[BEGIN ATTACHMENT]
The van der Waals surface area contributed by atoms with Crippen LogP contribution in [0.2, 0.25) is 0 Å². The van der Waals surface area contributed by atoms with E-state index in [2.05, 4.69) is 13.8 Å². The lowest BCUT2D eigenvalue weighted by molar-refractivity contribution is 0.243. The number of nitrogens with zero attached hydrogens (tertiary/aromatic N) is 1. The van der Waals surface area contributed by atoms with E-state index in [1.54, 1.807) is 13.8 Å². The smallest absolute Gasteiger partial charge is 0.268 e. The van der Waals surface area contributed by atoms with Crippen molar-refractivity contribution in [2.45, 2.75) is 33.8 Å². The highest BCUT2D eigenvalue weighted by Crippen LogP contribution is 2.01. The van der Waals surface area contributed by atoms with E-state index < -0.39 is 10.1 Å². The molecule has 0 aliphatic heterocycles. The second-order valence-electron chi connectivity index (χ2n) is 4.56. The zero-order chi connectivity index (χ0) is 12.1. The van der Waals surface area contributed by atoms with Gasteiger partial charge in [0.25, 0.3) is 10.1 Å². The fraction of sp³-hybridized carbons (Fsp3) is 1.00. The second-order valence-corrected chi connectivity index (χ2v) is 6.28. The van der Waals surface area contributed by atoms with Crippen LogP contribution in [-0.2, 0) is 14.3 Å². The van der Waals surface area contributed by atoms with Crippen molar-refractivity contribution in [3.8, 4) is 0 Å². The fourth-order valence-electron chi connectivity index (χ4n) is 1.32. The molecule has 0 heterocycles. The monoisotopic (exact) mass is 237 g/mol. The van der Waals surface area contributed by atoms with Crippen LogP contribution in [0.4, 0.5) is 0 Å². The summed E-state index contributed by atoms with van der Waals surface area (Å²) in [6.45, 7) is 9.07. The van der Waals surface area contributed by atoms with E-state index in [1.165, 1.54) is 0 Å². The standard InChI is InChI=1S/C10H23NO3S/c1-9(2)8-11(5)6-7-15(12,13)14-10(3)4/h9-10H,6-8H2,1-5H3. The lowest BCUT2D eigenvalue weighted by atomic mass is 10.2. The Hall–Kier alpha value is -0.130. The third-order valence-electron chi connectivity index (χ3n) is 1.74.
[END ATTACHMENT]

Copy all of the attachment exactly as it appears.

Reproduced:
The van der Waals surface area contributed by atoms with Crippen LogP contribution in [0.2, 0.25) is 0 Å². The van der Waals surface area contributed by atoms with E-state index in [2.05, 4.69) is 13.8 Å². The lowest BCUT2D eigenvalue weighted by molar-refractivity contribution is 0.243. The number of nitrogens with zero attached hydrogens (tertiary/aromatic N) is 1. The van der Waals surface area contributed by atoms with E-state index in [1.54, 1.807) is 13.8 Å². The smallest absolute Gasteiger partial charge is 0.268 e. The van der Waals surface area contributed by atoms with Crippen molar-refractivity contribution in [2.45, 2.75) is 33.8 Å². The highest BCUT2D eigenvalue weighted by Crippen LogP contribution is 2.01. The van der Waals surface area contributed by atoms with E-state index < -0.39 is 10.1 Å². The molecule has 0 aliphatic heterocycles. The second-order valence-electron chi connectivity index (χ2n) is 4.56. The zero-order chi connectivity index (χ0) is 12.1. The van der Waals surface area contributed by atoms with Gasteiger partial charge in [0.25, 0.3) is 10.1 Å². The fraction of sp³-hybridized carbons (Fsp3) is 1.00. The second-order valence-corrected chi connectivity index (χ2v) is 6.28. The van der Waals surface area contributed by atoms with Crippen LogP contribution in [-0.2, 0) is 14.3 Å². The van der Waals surface area contributed by atoms with Crippen molar-refractivity contribution in [3.8, 4) is 0 Å². The fourth-order valence-electron chi connectivity index (χ4n) is 1.32. The molecule has 0 heterocycles. The monoisotopic (exact) mass is 237 g/mol. The van der Waals surface area contributed by atoms with Crippen LogP contribution in [0.4, 0.5) is 0 Å². The summed E-state index contributed by atoms with van der Waals surface area (Å²) in [6.45, 7) is 9.07. The van der Waals surface area contributed by atoms with E-state index in [1.165, 1.54) is 0 Å². The standard InChI is InChI=1S/C10H23NO3S/c1-9(2)8-11(5)6-7-15(12,13)14-10(3)4/h9-10H,6-8H2,1-5H3. The lowest BCUT2D eigenvalue weighted by atomic mass is 10.2. The Hall–Kier alpha value is -0.130. The third-order valence-electron chi connectivity index (χ3n) is 1.74.